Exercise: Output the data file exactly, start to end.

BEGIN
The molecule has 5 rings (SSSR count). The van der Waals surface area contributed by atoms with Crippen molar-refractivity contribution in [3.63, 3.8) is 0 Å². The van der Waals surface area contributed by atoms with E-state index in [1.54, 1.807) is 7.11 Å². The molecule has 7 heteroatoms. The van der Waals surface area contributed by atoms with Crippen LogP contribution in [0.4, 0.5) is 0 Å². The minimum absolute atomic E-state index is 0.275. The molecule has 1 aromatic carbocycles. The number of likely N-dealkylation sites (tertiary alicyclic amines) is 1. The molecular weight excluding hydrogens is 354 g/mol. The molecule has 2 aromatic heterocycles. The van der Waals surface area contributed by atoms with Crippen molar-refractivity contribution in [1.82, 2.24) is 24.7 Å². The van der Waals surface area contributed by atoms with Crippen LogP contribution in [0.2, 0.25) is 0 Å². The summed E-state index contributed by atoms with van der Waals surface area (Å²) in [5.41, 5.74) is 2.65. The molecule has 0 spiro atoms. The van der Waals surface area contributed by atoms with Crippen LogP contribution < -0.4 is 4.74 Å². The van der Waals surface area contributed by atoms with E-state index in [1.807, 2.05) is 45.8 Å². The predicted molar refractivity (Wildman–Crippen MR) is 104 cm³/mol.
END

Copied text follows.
The molecule has 5 rings (SSSR count). The van der Waals surface area contributed by atoms with Crippen molar-refractivity contribution in [3.63, 3.8) is 0 Å². The van der Waals surface area contributed by atoms with E-state index in [1.54, 1.807) is 7.11 Å². The molecule has 7 heteroatoms. The van der Waals surface area contributed by atoms with Crippen LogP contribution in [0.4, 0.5) is 0 Å². The minimum absolute atomic E-state index is 0.275. The molecule has 1 aromatic carbocycles. The number of likely N-dealkylation sites (tertiary alicyclic amines) is 1. The molecular weight excluding hydrogens is 354 g/mol. The molecule has 2 aromatic heterocycles. The van der Waals surface area contributed by atoms with Crippen molar-refractivity contribution in [1.82, 2.24) is 24.7 Å². The van der Waals surface area contributed by atoms with Crippen LogP contribution in [0.2, 0.25) is 0 Å². The summed E-state index contributed by atoms with van der Waals surface area (Å²) in [5.41, 5.74) is 2.65. The molecule has 0 spiro atoms. The van der Waals surface area contributed by atoms with Crippen LogP contribution < -0.4 is 4.74 Å². The van der Waals surface area contributed by atoms with E-state index in [1.807, 2.05) is 45.8 Å². The predicted molar refractivity (Wildman–Crippen MR) is 104 cm³/mol.